• 30700, 1,754, Statoil, Irgens 27-34 7TFH, Irgens 27-34 7TFH, t10/15; cum --
  • 26043, 810, CLR, Kuhn Federal 4-12H1, Camp, t11/15; cum --
  • 26041, 742, CLR, Patterson Federal 4-13H1, Camp, t11/15; cum --
  • 21791, 989, Statoil, Jay 24-13 1H, in McKenzie County, Banks, t9/12; 26K 10/13;
  • 22997, PA, OXY USA, Thunderbird 1-15-22H-141-94, in Dunn County, no surprise; never any production, a wildcat
Temporarily abandoned:
  • 21814, TATD, Statoil, Cheryl 17-20 1H, Banks, no production,

USA Today On Oasis -- November 23, 2015

From USA Today:
With oil prices down roughly 50% over the past year, some oil producers are simply trying to survive. Then there's a second group that's just trying to tread water by focusing on pushing costs down to balance cash flow with outflows for capex and dividends. Finally, a third group has emerged in what's really an elite class of oil companies that are thriving in the current environment because they're generating free cash flow while still managing to grow their production. Topping that list are Suncor Energy, Oasis Petroleum, and ExxonMobil. Here are the secrets to their success.
The Bakken gem

Oasis Petroleum is generating free cash flow during the current environment even after investing to grow production, and it expects those trends to continue next year, even a $50 oil price. Its secret sauce is lower costs, thanks in part to its own vertical integration and its strong hedge portfolio.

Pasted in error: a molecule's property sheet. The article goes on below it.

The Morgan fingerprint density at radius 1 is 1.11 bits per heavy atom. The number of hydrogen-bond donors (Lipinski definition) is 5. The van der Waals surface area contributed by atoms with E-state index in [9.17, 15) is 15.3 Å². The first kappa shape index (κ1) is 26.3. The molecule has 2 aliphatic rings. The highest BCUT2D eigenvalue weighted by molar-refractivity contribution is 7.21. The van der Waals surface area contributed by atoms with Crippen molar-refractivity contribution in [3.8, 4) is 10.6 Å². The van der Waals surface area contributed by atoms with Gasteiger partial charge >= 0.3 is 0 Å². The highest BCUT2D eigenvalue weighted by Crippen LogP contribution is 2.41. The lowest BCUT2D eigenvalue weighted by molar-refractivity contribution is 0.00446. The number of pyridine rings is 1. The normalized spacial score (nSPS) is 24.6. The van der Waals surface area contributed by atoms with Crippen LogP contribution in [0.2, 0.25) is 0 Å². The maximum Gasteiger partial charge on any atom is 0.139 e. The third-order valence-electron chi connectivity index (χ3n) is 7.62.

That hedge portfolio helps insulate some of Oasis' cash flow from weak oil prices, much as Suncor's refining assets do for its cash flow. However, it's when this strong cash flow shield is added to Oasis Petroleum's vertical integration that we see the real key to its success. Oasis has a midstream services segment and a well services segment, which work together to improve operational and financial performance by cutting out key middlemen. This advantage enabled Oasis to reduce its well costs and operating costs by 30% and 35%, respectively, year over year. So despite its smaller size, the compelling combination of production growth and free cash flow generation really puts Oasis in an elite class.
Disclaimer: this is not an investment site. Do not make any investment or financial decisions based on what you read here or thought you may have read here. This information is posted only to help me better understand the Bakken. If this information is important to you, go to the source. 

Mexico To Get Record Payout Due To Collapse In Oil Price -- November 23, 2015